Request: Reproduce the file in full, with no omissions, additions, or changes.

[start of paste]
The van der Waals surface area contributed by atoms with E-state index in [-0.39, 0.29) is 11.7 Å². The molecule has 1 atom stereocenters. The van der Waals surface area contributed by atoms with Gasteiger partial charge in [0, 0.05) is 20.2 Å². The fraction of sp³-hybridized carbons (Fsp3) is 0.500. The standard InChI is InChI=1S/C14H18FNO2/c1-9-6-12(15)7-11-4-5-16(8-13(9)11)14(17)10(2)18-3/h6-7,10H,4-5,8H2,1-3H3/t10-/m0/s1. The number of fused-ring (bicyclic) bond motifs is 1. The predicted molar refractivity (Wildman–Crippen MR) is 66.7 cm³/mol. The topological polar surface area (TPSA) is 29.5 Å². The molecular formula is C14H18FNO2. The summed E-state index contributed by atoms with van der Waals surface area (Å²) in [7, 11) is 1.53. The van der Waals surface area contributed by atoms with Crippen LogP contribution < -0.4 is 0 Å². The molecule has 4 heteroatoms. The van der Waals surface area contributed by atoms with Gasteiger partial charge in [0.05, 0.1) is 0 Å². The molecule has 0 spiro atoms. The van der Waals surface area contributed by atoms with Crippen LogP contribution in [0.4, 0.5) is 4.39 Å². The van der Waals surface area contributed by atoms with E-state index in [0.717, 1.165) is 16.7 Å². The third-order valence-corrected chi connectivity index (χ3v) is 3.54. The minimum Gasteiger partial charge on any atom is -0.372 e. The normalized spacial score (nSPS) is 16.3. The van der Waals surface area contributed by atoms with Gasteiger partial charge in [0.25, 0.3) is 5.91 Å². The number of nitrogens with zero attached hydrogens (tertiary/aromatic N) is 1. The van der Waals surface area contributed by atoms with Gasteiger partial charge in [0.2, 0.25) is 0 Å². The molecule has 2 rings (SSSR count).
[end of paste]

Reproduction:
The van der Waals surface area contributed by atoms with E-state index in [-0.39, 0.29) is 11.7 Å². The molecule has 1 atom stereocenters. The van der Waals surface area contributed by atoms with Gasteiger partial charge in [0, 0.05) is 20.2 Å². The fraction of sp³-hybridized carbons (Fsp3) is 0.500. The standard InChI is InChI=1S/C14H18FNO2/c1-9-6-12(15)7-11-4-5-16(8-13(9)11)14(17)10(2)18-3/h6-7,10H,4-5,8H2,1-3H3/t10-/m0/s1. The number of fused-ring (bicyclic) bond motifs is 1. The predicted molar refractivity (Wildman–Crippen MR) is 66.7 cm³/mol. The topological polar surface area (TPSA) is 29.5 Å². The molecular formula is C14H18FNO2. The summed E-state index contributed by atoms with van der Waals surface area (Å²) in [7, 11) is 1.53. The van der Waals surface area contributed by atoms with Crippen LogP contribution < -0.4 is 0 Å². The molecule has 4 heteroatoms. The van der Waals surface area contributed by atoms with Gasteiger partial charge in [0.05, 0.1) is 0 Å². The molecule has 0 spiro atoms. The van der Waals surface area contributed by atoms with Crippen LogP contribution in [0.4, 0.5) is 4.39 Å². The van der Waals surface area contributed by atoms with E-state index in [0.717, 1.165) is 16.7 Å². The third-order valence-corrected chi connectivity index (χ3v) is 3.54. The minimum Gasteiger partial charge on any atom is -0.372 e. The normalized spacial score (nSPS) is 16.3. The van der Waals surface area contributed by atoms with Gasteiger partial charge in [0.25, 0.3) is 5.91 Å². The number of nitrogens with zero attached hydrogens (tertiary/aromatic N) is 1. The van der Waals surface area contributed by atoms with Gasteiger partial charge in [0.2, 0.25) is 0 Å². The molecule has 2 rings (SSSR count).